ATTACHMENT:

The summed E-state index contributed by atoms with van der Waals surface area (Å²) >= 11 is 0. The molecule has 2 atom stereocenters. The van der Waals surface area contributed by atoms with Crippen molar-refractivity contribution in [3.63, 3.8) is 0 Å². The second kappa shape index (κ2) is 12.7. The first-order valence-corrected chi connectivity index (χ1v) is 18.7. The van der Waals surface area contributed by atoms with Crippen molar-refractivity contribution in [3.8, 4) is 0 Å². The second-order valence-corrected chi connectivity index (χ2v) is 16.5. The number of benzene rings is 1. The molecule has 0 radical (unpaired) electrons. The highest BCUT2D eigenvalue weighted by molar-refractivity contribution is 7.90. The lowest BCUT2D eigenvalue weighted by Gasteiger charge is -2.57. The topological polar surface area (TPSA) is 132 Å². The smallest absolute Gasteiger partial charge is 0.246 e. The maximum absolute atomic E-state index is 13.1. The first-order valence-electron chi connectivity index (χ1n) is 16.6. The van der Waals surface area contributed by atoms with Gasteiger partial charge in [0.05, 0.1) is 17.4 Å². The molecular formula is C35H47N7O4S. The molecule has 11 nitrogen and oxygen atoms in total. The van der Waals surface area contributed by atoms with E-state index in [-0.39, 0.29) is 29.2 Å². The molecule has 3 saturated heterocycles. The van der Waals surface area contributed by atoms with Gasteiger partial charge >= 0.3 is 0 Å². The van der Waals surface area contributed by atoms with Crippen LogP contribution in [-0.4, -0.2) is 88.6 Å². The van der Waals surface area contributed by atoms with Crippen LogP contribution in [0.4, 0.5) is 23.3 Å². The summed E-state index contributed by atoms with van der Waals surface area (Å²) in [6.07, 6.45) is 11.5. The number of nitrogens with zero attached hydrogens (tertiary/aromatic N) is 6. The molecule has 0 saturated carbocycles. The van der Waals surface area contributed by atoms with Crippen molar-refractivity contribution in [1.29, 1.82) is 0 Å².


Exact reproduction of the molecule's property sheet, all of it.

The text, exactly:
The summed E-state index contributed by atoms with van der Waals surface area (Å²) >= 11 is 0. The molecule has 2 atom stereocenters. The van der Waals surface area contributed by atoms with Crippen molar-refractivity contribution in [3.63, 3.8) is 0 Å². The second kappa shape index (κ2) is 12.7. The first-order valence-corrected chi connectivity index (χ1v) is 18.7. The van der Waals surface area contributed by atoms with Crippen molar-refractivity contribution in [3.8, 4) is 0 Å². The second-order valence-corrected chi connectivity index (χ2v) is 16.5. The number of benzene rings is 1. The molecule has 0 radical (unpaired) electrons. The highest BCUT2D eigenvalue weighted by molar-refractivity contribution is 7.90. The lowest BCUT2D eigenvalue weighted by Gasteiger charge is -2.57. The topological polar surface area (TPSA) is 132 Å². The smallest absolute Gasteiger partial charge is 0.246 e. The maximum absolute atomic E-state index is 13.1. The first-order valence-electron chi connectivity index (χ1n) is 16.6. The van der Waals surface area contributed by atoms with Gasteiger partial charge in [0.05, 0.1) is 17.4 Å². The molecular formula is C35H47N7O4S. The molecule has 11 nitrogen and oxygen atoms in total. The van der Waals surface area contributed by atoms with E-state index in [-0.39, 0.29) is 29.2 Å². The molecule has 3 saturated heterocycles. The van der Waals surface area contributed by atoms with Gasteiger partial charge >= 0.3 is 0 Å². The van der Waals surface area contributed by atoms with Crippen LogP contribution in [-0.4, -0.2) is 88.6 Å². The van der Waals surface area contributed by atoms with Crippen LogP contribution in [0.4, 0.5) is 23.3 Å². The summed E-state index contributed by atoms with van der Waals surface area (Å²) in [6.07, 6.45) is 11.5. The number of nitrogens with zero attached hydrogens (tertiary/aromatic N) is 6. The molecule has 0 saturated carbocycles. The van der Waals surface area contributed by atoms with Crippen molar-refractivity contribution in [1.29, 1.82) is 0 Å².